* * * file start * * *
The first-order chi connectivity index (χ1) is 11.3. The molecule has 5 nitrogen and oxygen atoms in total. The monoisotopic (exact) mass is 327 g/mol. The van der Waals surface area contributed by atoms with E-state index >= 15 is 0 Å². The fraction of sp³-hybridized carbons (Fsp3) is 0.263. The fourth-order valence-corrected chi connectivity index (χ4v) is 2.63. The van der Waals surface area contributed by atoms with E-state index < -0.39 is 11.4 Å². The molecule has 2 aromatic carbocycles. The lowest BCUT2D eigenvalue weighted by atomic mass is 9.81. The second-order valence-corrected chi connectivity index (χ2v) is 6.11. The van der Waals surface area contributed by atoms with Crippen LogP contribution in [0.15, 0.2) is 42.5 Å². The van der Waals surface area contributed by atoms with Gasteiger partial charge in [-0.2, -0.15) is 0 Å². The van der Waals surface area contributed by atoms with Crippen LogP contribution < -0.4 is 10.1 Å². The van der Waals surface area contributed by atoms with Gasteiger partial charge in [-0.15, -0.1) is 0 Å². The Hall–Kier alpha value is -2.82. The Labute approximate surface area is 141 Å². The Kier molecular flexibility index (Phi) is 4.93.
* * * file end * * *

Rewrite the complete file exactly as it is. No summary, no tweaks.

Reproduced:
The first-order chi connectivity index (χ1) is 11.3. The molecule has 5 nitrogen and oxygen atoms in total. The monoisotopic (exact) mass is 327 g/mol. The van der Waals surface area contributed by atoms with E-state index >= 15 is 0 Å². The fraction of sp³-hybridized carbons (Fsp3) is 0.263. The fourth-order valence-corrected chi connectivity index (χ4v) is 2.63. The van der Waals surface area contributed by atoms with E-state index < -0.39 is 11.4 Å². The molecule has 2 aromatic carbocycles. The lowest BCUT2D eigenvalue weighted by atomic mass is 9.81. The second-order valence-corrected chi connectivity index (χ2v) is 6.11. The van der Waals surface area contributed by atoms with Crippen LogP contribution in [0.15, 0.2) is 42.5 Å². The van der Waals surface area contributed by atoms with Gasteiger partial charge in [-0.2, -0.15) is 0 Å². The van der Waals surface area contributed by atoms with Crippen LogP contribution < -0.4 is 10.1 Å². The van der Waals surface area contributed by atoms with Gasteiger partial charge in [-0.15, -0.1) is 0 Å². The Hall–Kier alpha value is -2.82. The Labute approximate surface area is 141 Å². The Kier molecular flexibility index (Phi) is 4.93.